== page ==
9 comments:

houseinrlyeh said...

Sounds fun, and rather like Samurai Pirate with Toshiro Mifune, incidentally also made in 1963...

memsaabstory said...

I was reading Manmohan Desai's bio again last evening, and he says that in his lean years from 1960 to 1970 he was offered a Dara Singh film to direct but turned it down (his wife said: something better will turn up). Can you imagine????

Sigh. Lost opportunities. But I will probably need to see this one, even if you wouldn't take a bullet for it.

I do love the combo b/w and color thing. Poor Mohd Hussain, he needed a sugar daddy (or momma).

Todd said...

House: So maybe it was something in the air in 1963. It occurred to me that, if I was a Christian fundamentalist, these movies would make perfect sense, because, in order for the dinosaurs to have walked the earth only two thousand years ago or whatever, you'd have to sandwich these eras together like that. I only wish they'd continued the trend and made movies where Abraham Lincoln fought Hitler. Oh, wait, I kind of just described the plot of Fantasy Mission Force. See, all these years we were thinking these filmmakers were crazy, when really they were just strict interpreters of the Bible!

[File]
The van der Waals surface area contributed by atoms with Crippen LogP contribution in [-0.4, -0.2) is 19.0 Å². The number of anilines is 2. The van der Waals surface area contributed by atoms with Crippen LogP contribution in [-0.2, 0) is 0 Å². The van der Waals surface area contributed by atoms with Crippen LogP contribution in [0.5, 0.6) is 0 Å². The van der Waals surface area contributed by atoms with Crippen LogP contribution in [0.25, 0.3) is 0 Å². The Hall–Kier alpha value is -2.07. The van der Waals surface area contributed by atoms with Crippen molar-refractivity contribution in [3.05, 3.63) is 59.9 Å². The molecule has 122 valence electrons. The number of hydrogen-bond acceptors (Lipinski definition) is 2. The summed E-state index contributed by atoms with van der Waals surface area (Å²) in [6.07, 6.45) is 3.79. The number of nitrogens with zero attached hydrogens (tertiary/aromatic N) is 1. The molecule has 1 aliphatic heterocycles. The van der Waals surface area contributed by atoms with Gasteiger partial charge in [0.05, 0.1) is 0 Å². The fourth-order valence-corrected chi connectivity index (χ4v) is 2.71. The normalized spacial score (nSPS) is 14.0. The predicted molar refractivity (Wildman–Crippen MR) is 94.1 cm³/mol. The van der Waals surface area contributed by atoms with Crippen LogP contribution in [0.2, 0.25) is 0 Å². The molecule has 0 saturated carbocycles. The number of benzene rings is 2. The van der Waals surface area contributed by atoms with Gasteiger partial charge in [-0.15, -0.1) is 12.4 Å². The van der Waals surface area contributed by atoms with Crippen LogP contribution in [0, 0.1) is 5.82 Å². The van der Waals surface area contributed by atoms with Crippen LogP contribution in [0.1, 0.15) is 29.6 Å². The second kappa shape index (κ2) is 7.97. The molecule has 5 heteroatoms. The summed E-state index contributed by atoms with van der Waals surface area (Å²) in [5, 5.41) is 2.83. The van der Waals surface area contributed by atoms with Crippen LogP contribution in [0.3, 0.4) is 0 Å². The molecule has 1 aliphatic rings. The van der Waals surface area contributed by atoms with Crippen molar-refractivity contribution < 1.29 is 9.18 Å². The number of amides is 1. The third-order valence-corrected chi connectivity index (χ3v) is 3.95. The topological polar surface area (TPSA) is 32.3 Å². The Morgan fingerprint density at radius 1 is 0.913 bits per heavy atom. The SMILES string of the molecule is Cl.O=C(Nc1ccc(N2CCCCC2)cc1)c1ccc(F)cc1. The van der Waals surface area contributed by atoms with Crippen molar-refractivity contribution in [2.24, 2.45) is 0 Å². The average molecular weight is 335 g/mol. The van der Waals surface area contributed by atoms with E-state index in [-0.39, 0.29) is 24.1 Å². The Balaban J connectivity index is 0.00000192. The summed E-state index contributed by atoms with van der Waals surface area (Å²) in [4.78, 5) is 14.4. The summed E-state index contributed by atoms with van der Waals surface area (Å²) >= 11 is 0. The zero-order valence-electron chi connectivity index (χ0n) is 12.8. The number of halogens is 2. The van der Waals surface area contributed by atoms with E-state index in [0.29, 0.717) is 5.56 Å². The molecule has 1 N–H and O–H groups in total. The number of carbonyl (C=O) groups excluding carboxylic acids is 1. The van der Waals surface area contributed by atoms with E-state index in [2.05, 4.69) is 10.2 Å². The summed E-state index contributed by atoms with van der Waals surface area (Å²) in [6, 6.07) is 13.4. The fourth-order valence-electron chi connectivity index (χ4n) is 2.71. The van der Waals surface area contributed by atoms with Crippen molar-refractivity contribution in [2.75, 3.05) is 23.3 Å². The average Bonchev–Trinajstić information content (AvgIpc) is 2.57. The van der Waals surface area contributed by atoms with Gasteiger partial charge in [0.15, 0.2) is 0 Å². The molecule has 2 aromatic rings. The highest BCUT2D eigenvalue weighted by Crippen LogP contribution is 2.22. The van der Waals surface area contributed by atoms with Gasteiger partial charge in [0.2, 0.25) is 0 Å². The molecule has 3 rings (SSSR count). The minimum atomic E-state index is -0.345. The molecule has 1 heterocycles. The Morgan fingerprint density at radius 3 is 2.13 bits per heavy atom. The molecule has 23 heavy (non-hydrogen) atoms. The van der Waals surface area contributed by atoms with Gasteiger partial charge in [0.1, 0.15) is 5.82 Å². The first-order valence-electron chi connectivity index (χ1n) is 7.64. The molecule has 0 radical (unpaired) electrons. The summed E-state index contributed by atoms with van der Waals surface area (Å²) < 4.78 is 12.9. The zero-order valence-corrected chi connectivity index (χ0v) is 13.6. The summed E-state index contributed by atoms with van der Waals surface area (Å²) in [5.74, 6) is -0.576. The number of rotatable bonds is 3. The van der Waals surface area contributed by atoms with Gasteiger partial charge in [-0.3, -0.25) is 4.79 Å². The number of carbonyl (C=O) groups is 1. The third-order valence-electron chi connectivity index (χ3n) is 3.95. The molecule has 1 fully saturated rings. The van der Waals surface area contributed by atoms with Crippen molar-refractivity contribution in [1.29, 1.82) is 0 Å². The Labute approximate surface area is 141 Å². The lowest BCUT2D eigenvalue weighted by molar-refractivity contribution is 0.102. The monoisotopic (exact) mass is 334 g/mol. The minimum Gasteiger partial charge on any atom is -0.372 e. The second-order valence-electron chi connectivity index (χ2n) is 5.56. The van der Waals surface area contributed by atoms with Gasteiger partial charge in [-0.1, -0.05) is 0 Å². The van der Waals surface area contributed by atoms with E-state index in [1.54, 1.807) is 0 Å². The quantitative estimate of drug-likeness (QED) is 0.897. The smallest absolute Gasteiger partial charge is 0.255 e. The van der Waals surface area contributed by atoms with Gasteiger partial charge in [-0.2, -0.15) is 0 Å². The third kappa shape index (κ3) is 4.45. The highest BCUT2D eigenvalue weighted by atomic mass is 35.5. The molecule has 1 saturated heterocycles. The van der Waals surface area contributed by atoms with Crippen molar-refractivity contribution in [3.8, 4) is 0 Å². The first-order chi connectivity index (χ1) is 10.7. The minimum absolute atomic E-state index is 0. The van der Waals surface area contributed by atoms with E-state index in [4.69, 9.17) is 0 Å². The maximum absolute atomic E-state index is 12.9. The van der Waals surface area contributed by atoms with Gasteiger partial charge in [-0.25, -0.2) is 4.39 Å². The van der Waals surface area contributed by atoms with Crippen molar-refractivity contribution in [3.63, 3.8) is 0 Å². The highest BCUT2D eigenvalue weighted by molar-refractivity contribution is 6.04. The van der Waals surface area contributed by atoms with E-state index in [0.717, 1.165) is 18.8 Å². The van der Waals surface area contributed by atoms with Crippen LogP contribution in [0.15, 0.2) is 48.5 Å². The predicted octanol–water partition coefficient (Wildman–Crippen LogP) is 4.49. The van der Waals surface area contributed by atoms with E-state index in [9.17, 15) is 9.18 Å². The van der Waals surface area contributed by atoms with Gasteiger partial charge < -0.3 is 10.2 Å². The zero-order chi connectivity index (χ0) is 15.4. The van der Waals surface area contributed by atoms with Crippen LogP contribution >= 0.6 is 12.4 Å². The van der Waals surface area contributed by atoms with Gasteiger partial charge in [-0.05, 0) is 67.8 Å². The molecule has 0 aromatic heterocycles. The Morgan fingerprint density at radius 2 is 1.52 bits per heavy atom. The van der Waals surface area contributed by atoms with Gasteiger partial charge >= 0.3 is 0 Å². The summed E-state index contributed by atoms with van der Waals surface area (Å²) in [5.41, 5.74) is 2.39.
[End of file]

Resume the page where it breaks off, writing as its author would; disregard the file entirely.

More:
Memsaab: I'm kind of surprised Desai passed up the opportunity, because, based on quotes of his I've read, he was a fan of Dara Singh. At least enough so to pay him the high compliment of casting him in Mard. Plus, the more of these old Dara movies I see, the more it seems to me that Dharam-Veer was intended as a direct homage to them.

Of course you should see this one. It's perfectly entertaining. I think I'm just beginning to buckle under the weight of how very similar a lot of these Dara movies are.

houseinrlyeh said...

Yeah, and Blue Paradise is the most important documentary ever produced.

memsaabstory said...

Yes, you need to leaven these things with other types of entertainment. All Dara Singh all the time---even (dare I say it) all Shammi all the time, takes the gloss off a bit.

Yes, it surprised me too (re MD)...he's so defiantly proud of being lowbrow, but perhaps when you are up-and-coming you have to be more careful where you slot yourself. Who knows?

Keith said...

Looks like I have to add a whole chapter to my probably-never-will-be-finished book on peplum movies, because these are classic Ialian style sword and sandal films. Did Dara Singh ever appear in a movie as Maciste?

Todd said...

After seeing Samson, I wouldn't be surprised if he did. Next up from him I've got Rustom E Rome, which looks very promising in that regard. And then, after that, Dara takes on his most challenging role in a movie called Dara Singh!

houseinrlyeh said...

I heard about that role; some critics were skeptical about his gender-ambiguous portrayal of Dara Singh.

Todd said...

Not all of them, though. In her review, Pauline Kael stated: "As usual, Dara Singh challenges our notion of what constitutes male and female, right and wrong, and even the fabric of reality itself. It is a stirring performance, one that the Academy would be well advised not to overlook come awards season."